Archie: A legend of our time


Rugby coach extraordiniare Archibald Perera was a true legend of St Peter’s. In this article, former Peterite captain Frank Hubert writes how Archie took him under his wing and set him on the path to a great rugby career.


I STARTED my rugby career at St Peter’s only because the legend Archie saw me alone one day on the grounds and asked me to kick this funny-shaped ball.

I had never played or watched a rugby match in my life until this happened, as I had come down from the UK in 1968 with my dear dad and only knew and played football.

Archie told me that since I was Donovan Andree’s grandson and Alfie Hubert’s son, I had rugby in my veins and it helped that I had a “big bottom” which he said was the main ingredient to be a fly half!

He played me in the U-15s as a winger the following week against Royal and I got smashed up badly and after the game he asked me if I still wanted to play rugby. I said “yes”, and haven’t regretted this since.

This was the start of my rugby career blessed by this wonder­ful man who I always consid­ered my father and mentor.

When I was 16 years, he asked me to be the official linesman for the College First XV, cap­tained by the one-and-only Jef­frey de Jong. I dutifully did this for the whole season. St Peter’s were unofficial school champi­ons that year.

Archie told me that I would play at fullback the next season and he trained me and nurtured my talents – I could kick with both feet due to my football days in Tottenham, England.

I trained for more than 3-4 hours daily, including the week­ends, practising my catching and kicking skills.

In 1973, Archie felt I was good enough to play in Rohan Wiratunge’s team, originally as a fullback and then as fly half when we lost some players due to the “two-year rule”.

A well-known fact is that I missed the penalty in the last minute against Trinity and with it a chance to break the hoodoo but it’s forgotten that I also scored the try, converted it and put over a penalty, giving us a lead over Trinity until a missed tackle by our winger allowed them to score and take a one-point lead.

After the match I cried for more than two hours but Archie gave me a hug and told me that I had played very well and that I was unlucky to hit the crossbar with my kick.

I told Archie that I would not rest until we beat Trinity and that I would help him to do so.

Fate would have it that this did not happen for some time even with me as captain in 1975. But, as promised, I supported Archie as assistant coach once I joined Havelocks.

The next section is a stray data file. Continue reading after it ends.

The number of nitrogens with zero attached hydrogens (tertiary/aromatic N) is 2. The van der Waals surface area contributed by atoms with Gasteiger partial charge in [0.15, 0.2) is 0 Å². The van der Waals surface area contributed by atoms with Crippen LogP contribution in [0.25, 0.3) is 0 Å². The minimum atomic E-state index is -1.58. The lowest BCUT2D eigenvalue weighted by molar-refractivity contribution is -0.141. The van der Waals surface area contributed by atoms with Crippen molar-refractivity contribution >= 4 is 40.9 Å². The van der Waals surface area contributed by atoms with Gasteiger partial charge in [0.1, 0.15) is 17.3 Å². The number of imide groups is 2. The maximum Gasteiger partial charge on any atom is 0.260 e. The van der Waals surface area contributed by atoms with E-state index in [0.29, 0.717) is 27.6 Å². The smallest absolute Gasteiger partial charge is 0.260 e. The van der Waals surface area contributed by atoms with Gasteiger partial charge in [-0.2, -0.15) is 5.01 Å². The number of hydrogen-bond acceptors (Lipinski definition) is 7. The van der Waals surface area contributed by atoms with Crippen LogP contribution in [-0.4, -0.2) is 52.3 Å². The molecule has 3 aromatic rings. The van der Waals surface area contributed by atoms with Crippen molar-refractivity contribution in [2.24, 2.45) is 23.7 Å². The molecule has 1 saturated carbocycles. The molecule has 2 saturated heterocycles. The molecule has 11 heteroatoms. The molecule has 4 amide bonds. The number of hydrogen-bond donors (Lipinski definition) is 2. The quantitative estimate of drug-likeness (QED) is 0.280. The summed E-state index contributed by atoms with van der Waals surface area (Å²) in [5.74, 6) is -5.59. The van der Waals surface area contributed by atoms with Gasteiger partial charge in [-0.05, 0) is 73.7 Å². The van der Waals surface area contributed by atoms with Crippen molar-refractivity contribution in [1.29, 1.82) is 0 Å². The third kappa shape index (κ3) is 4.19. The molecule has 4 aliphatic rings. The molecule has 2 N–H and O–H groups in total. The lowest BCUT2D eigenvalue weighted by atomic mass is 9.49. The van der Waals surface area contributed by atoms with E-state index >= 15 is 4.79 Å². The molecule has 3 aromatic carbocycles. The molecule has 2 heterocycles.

In 1979, whilst at Havies and my wife Jennet being heavily pregnant with our first daugh­ter Rebecca, I still came to help Archie and referee the house matches.

In 1982, Archie died of an asthma attack after getting wet in the rain, coaching the boys as usual. I had told him to go into the pavilion but as always he was stubborn and gave me a good telling off for coming five minutes late.

I knew he was not well, so I got the college van down and took him home and we had a glass of whisky together and parted, saying we would meet the next day to choose the team to play Sathisara that week.

Sadly, Archie was taken to hospital that night and died the next day. I managed to be with him before he died and again he showed his love and devotion for St Peter’s, telling me not to postpone the match even if he was not fit to come.

He just told me: “Frankie, this is your team. Now go and teach them everything I taught you and make me proud.”

I did not realise at the time that he knew he was dying and was passing the mantle to me.

We gave Archie a great fare­well, befitting a man of his stat­ure and legendary status.

Now I had a mission to keep my promise to Archie and I worked very hard to build a team that would beat Trinity.

We actually beat them at Bog­ambara in 1984 but the referee unbelievably played an extra nine minutes until they scored.

Virtually the same team beat Trinity the following year just after I left for a job in the Middle East in 1985. This brilliant team was led by Ranjith Abeygoone­wardena and I am proud to be associated with all of them.

I owe everything to Archie who had the love and kind­ness to help a young, lonely boy achieve so much in his life.